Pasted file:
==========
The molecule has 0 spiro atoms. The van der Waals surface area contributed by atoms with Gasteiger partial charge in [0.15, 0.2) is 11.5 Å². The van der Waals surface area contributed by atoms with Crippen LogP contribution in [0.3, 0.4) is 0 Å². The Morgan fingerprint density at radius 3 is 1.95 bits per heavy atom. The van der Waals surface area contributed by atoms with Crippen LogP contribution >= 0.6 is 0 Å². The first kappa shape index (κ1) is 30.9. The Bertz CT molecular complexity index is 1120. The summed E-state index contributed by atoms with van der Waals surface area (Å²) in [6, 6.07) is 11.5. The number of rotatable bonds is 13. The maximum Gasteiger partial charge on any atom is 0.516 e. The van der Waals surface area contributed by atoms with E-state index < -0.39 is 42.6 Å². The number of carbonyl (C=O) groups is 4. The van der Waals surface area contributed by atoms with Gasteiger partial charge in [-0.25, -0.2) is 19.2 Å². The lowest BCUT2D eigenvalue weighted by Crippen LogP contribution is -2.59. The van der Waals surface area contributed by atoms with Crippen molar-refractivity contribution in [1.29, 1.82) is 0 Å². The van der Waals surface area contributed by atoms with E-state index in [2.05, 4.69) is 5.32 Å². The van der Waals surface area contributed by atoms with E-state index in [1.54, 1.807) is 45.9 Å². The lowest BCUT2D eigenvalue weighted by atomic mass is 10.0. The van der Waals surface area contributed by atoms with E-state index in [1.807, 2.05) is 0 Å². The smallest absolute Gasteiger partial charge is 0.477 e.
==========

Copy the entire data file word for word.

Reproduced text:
The molecule has 0 spiro atoms. The van der Waals surface area contributed by atoms with Gasteiger partial charge in [0.15, 0.2) is 11.5 Å². The van der Waals surface area contributed by atoms with Crippen LogP contribution in [0.3, 0.4) is 0 Å². The Morgan fingerprint density at radius 3 is 1.95 bits per heavy atom. The van der Waals surface area contributed by atoms with Crippen LogP contribution >= 0.6 is 0 Å². The first kappa shape index (κ1) is 30.9. The Bertz CT molecular complexity index is 1120. The summed E-state index contributed by atoms with van der Waals surface area (Å²) in [6, 6.07) is 11.5. The number of rotatable bonds is 13. The maximum Gasteiger partial charge on any atom is 0.516 e. The van der Waals surface area contributed by atoms with E-state index < -0.39 is 42.6 Å². The number of carbonyl (C=O) groups is 4. The van der Waals surface area contributed by atoms with Gasteiger partial charge in [-0.25, -0.2) is 19.2 Å². The lowest BCUT2D eigenvalue weighted by Crippen LogP contribution is -2.59. The van der Waals surface area contributed by atoms with Crippen molar-refractivity contribution in [1.29, 1.82) is 0 Å². The van der Waals surface area contributed by atoms with E-state index in [2.05, 4.69) is 5.32 Å². The van der Waals surface area contributed by atoms with E-state index in [1.54, 1.807) is 45.9 Å². The lowest BCUT2D eigenvalue weighted by atomic mass is 10.0. The van der Waals surface area contributed by atoms with E-state index in [1.807, 2.05) is 0 Å². The smallest absolute Gasteiger partial charge is 0.477 e.